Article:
Guide

3D Print Stringing – 5 Easy Ways to Prevent It

Enabling retraction is the most common method used to combat 3D printer stringing. Enabling retraction means that, where the extruder has to cross an empty space, the filament will be pulled back – just a little bit – by the feeder. This prevents the molten plastic from trailing behind as the printer head moves because the “pulling back” action serves as a countermeasure against oozing. Once the extruder has arrived at the next location, the filament is pushed back out, and printing resumes from the nozzle again.

In most slicing applications, like Cura, retraction is usually enabled by default. However, it’s always a good idea to confirm that this is true, especially when you start experiencing stringing. If the retraction setting is turned on and you’re still experiencing 3D printer stringing, you may then need to go into the “nitty gritty” of the retraction settings:

Retraction Distance

Retraction distance is probably the most critical retraction setting, as it determines how far the filament travels. Generally, if your nozzle can retract further, it means you are less likely to encounter 3D printer stringing. But again, if you retract too far, the filament may be unavailable in the hot end when you need to resume printing.

The retraction distance may vary depending on the type of extruder you are using. However, a Bowden extruder will typically require a higher retraction distance, owing to the longer distance between the nozzle and the drive gear.

To determine the correct retraction distance, you may have to perform test prints. Try this retraction test print. It prints quickly and does not require too much filament.

Retraction Speed

The retraction speed determines how quickly the filament is retracted. A faster retraction speed suggests that 3D printer stringing is less likely to occur because the filament is pulled back fast enough before it starts oozing. However, when the retraction speed is too fast, it may cause the filament to disconnect with the other portion inside the nozzle. Worse, a quick movement of the drive gear may grind the molten plastic and jam the nozzle or create areas where the filament is not deposited.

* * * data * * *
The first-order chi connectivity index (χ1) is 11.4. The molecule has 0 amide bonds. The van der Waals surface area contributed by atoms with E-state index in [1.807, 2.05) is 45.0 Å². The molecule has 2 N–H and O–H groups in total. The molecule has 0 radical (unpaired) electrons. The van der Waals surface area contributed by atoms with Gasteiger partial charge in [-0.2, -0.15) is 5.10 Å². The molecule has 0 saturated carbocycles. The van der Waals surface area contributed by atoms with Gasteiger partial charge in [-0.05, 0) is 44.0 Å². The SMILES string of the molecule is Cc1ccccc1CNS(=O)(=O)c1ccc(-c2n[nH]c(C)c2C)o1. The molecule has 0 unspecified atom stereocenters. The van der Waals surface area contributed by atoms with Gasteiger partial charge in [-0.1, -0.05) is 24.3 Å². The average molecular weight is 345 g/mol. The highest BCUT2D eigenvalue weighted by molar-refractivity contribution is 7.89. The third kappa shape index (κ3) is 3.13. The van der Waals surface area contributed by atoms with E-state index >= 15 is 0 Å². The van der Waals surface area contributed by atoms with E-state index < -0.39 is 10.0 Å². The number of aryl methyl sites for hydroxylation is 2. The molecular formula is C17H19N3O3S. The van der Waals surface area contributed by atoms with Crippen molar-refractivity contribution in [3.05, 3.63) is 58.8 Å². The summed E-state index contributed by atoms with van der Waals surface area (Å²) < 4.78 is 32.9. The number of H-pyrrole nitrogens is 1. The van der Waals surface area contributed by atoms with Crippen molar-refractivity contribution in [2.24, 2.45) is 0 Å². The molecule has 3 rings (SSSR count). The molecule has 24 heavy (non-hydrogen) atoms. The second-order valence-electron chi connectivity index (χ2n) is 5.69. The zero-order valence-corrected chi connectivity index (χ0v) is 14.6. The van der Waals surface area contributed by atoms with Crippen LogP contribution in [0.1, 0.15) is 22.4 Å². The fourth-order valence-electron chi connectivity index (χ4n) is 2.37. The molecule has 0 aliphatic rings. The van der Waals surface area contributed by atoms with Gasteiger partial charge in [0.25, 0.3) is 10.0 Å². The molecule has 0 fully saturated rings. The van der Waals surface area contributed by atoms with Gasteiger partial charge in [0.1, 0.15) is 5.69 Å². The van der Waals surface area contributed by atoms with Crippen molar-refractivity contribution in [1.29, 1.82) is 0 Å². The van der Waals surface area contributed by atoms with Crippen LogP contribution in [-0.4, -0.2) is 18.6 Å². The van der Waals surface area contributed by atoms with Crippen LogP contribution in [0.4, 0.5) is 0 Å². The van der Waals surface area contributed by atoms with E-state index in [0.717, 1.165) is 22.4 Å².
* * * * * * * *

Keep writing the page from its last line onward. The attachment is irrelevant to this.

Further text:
Therefore, you should aim to find a sweet spot (between slow and fast), where retraction is optimal. This sweet spot may vary depending on the printing material. Perform a few test prints to determine the ideal retraction speed.

If you’re still unsure of what to do, check out Simplify3D. This program comes with pre-configured profiles that are a great place to start if you are looking for a retraction speed that works best.

What Settings Should You Use?

Different finished prints showing how different retraction settings increase or decrease blobs. Source: Domoticx

To determine the optimal retraction values, you must first know the extruder you will be using and the material you will be printing with.

According to Pinshape, materials like ABS and PLA will do well with a speed of 40-60 mm/s and a retraction distance of 0.5-1.0 mm on direct drive extruders. On the other hand, Bowden extruders will generally require a speed of 30-50 mm/s, with a retraction distance of around 2.0 mm. These figures are not constant and can change based on many variables.

At the end of the day, when retraction is done correctly, it is effective at ending stringing, and it will give you more control over your prints. Some slicer programs, like Simplify3D, come with ‘coast’ and ‘wipe’ parameters that are powerful tools for further dialing in your retraction values.

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